Israeli Prime Minister Benjamin Netanyahu has attempted to make light of his rift with the Obama administration in a new advertisement that rewrites American-Israeli history. The ad opens with “1948” emblazoned on a black background and shifts to a photograph of David Ben-Gurion declaring Israeli statehood on May 15, 1948. The text, appearing in Hebrew, reads:
1948—Ben Gurion faces a crucial decision: establishment of the State of Israel.
The American Secretary of State strongly opposed.
Ben Gurion, contrary to the position of the American State Department, declares the establishment of the state.
Would we be here today if Ben Gurion hadn’t done the right thing?
Only the Likud, Only Netanyahu.
Here are the facts: The American Secretary of State was George Marshall. In the fall of 1947, when the question of a Jewish and Arab state came before the United Nations, Marshall and President Harry Truman backed the creation of a partition in Palestine between a Jewish and Arab state. Truman and Marshall did attempt at one point to create boundaries that were more equitable—the final proposal had the Jews, who were less than a third of the population, being granted 56 percent of the land—but backed off, and when the crucial vote on partition came in November, the administration backed and energetically (to say the least) lobbied to gain the necessary two-thirds support for partition, on which the Israelis still base their claim of legitimacy. The resolution would not have passed without American support.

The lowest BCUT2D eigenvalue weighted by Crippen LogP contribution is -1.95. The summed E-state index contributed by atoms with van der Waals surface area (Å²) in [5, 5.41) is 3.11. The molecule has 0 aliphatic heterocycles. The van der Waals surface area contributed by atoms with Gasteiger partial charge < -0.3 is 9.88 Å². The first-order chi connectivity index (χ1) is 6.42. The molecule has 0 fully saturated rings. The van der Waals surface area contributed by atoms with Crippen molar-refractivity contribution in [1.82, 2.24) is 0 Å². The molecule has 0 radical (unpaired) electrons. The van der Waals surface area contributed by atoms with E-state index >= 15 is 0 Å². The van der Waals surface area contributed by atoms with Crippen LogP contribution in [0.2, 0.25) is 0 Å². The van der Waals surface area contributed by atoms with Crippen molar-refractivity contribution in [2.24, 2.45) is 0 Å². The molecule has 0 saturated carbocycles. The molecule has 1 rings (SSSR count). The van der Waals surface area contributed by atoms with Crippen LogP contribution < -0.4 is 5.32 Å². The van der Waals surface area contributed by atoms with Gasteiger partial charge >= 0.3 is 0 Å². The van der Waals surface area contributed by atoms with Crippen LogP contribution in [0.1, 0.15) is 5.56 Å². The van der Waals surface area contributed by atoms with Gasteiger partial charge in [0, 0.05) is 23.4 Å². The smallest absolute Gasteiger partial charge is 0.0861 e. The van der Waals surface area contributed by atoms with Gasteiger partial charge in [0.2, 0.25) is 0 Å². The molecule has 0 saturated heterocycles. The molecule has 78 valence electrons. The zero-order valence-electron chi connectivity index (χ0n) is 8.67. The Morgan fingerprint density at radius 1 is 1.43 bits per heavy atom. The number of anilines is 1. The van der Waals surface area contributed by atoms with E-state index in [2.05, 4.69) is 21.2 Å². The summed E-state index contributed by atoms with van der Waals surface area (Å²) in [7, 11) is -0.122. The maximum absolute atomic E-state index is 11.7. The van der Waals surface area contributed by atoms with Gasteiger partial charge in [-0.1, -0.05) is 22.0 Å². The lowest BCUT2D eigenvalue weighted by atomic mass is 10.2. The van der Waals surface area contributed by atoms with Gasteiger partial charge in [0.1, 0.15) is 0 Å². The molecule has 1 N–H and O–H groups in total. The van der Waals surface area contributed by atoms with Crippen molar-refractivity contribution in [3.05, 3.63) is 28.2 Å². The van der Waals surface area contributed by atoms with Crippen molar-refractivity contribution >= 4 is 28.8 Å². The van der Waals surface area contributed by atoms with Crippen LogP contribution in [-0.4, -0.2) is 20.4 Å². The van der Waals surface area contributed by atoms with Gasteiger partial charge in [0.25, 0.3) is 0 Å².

Between November and May of 1948, Marshall was preoccupied with the Berlin crisis and left discussions of Palestine to subordinates. In the spring of 1948, with war raging in Palestine, the State Department broached a plan, with Truman’s support, for creating a transition period in Palestine after Britain’s departure in May so that the Jews and Arabs might come to some agreement, but they abandoned that effort in the face of opposition from the Jewish leadership in Palestine and from the American Zionist lobby. From that time in early May, the question was not whether to recognize a new Jewish state, which was expected to be announced on May 15, but when to do so.
Truman’s aides Clark Clifford and David Niles advocated that before David Gurion announced a new state, Truman announce that the United States would recognize the new state. They wanted to prevent nationwide demonstrations scheduled for May 14 by the American Zionist Emergency Council from turning into anti-Truman rallies. But Marshall strenuously objected to what would have been an unprecedented diplomatic procedure, which he correctly attributed to the interjection of domestic politics into international relations. That was the issue between him and Clifford during a climactic May 12 meeting at the White House. After the meeting, Clifford backed down, and with Truman’s support, negotiated a plan with the State Department for the United States to recognize the new state of Israel minutes after Ben-Gurion’s announcement. Marshall agreed to this plan. He did not oppose recognition of Israel.
And it can be added that from that time to through spring of last year, the United States has provided Israel with $121 billion of foreign, and chiefly, military aid, and supported Israel in its conflicts with Arab states, most critically in 1973, and at the United Nations. I’ll leave it to counter-factual historians to decide what exactly would have happened to Israel if the United States had not supported it over the last seven decades, but I think it’s pretty clear that contrary to Netanyahu’s insinuation, Israel would have had a much more difficult time enduring and becoming prosperous—as well as maintaining an occupation of Palestinian lands—without American support. Netanyahu has gotten himself in dangerous waters by attempting to deny this.